There are a lot of pathologists, which can lead to impaired endometrial receptivity. First of all, we need to identify the risk factors of endometrial pathology, and when we see a patient, we can ask about her case history, and we can determine these risk factors. I think there can be menstrual cycles disturbances, endocrine disorders, history of intrauterine interventions like abortions, curettage and pregnancy loss, usage of intrauterine contraception, chronic pelvic inflammatory diseases f.e. obstruction of the tubes, some of the gynaecological conditions like endometriosis, fibroids which also can influence the endometrial receptivity.
Sometimes when we know that patient has a risk factor, first, we recommend checking the uterine condition by hysteroscopy and the endometrial biopsy to reveal some pathology and to treat it if it is possible. We also can find endometrium that is not growing with normal doses of estrogens and in such cases, we have to prescribe higher doses of estrogens to prepare endometrium. Sometimes, we can also find endometrial polyps, they represent another endometrial growth disorder that may result from a hyperestrogenic state. If they find the polyps inside the uterine cavity, we need to remove it before the preparation is started. Also, we can find, endometrial lesions, and it can be another reason for implantation failures or pregnancy loss. We know that among infertile women, about 45% has chronic endometritis and in particular, these patients that have recurrent implantation failures. Chronic endometritis can be diagnosed during the histological examination, and in some cases, we can add immunohistochemistry to diagnose it, we can also try to find the bacteria which caused this pathology.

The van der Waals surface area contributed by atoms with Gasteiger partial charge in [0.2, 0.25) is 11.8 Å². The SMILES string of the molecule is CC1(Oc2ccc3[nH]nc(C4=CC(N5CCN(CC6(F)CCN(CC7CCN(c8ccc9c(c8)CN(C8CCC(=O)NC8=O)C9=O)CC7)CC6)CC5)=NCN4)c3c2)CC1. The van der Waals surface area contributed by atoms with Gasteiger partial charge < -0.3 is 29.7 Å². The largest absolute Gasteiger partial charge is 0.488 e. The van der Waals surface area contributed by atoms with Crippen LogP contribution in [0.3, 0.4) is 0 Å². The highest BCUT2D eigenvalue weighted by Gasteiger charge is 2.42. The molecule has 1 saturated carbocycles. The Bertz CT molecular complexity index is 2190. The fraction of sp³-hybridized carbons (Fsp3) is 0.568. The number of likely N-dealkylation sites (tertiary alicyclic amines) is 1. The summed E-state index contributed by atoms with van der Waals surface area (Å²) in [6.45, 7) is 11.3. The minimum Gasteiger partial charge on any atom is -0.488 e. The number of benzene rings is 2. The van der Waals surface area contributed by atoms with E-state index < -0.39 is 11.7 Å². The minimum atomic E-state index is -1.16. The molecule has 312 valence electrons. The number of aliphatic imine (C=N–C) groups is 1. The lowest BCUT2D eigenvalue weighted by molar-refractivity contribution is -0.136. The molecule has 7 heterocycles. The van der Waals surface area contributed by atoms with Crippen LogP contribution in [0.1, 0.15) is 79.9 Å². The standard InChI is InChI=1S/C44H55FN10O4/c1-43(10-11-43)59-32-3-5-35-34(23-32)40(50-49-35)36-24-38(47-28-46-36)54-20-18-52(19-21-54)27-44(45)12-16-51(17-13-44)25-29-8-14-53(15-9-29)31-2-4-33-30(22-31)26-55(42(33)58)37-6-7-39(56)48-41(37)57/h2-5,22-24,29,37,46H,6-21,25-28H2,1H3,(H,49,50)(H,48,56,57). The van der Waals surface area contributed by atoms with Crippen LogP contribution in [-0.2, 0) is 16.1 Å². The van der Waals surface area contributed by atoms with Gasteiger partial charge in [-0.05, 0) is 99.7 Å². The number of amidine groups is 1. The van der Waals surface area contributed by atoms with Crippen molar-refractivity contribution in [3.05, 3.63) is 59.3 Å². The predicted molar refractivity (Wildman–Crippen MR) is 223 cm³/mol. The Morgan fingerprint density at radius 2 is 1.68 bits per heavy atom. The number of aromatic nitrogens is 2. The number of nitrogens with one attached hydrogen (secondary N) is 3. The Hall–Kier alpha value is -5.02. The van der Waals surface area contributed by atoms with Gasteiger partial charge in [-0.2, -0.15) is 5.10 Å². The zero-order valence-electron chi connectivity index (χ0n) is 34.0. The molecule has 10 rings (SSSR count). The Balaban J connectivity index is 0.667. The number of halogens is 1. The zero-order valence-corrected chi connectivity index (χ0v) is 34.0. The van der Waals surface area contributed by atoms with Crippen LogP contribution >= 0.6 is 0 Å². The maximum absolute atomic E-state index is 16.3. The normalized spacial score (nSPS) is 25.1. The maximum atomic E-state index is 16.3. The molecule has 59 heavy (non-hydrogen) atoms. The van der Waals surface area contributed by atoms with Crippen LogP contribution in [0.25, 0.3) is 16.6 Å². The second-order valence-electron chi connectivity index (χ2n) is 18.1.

Sometimes we cannot find any bacteria, we can just find a proportion of normal bacteria in the reproductive tract, and this also can lead to this chronic inflammation. If you find chronic endometritis, we need to treat it before we start preparation. I also need to say a few words about a common gynaecological disease which is uterine fibroids, and if they find submucosal fibroid which is protruding the uterine cavity into the endometrium, it should be removed before they start endometrium preparation. If we’re talking about another type of fibroids, we can remove them or not, it depends on the size, its location, so not all of them need to be removed. Submucosal fibroids, on the other hand, should be removed in every case.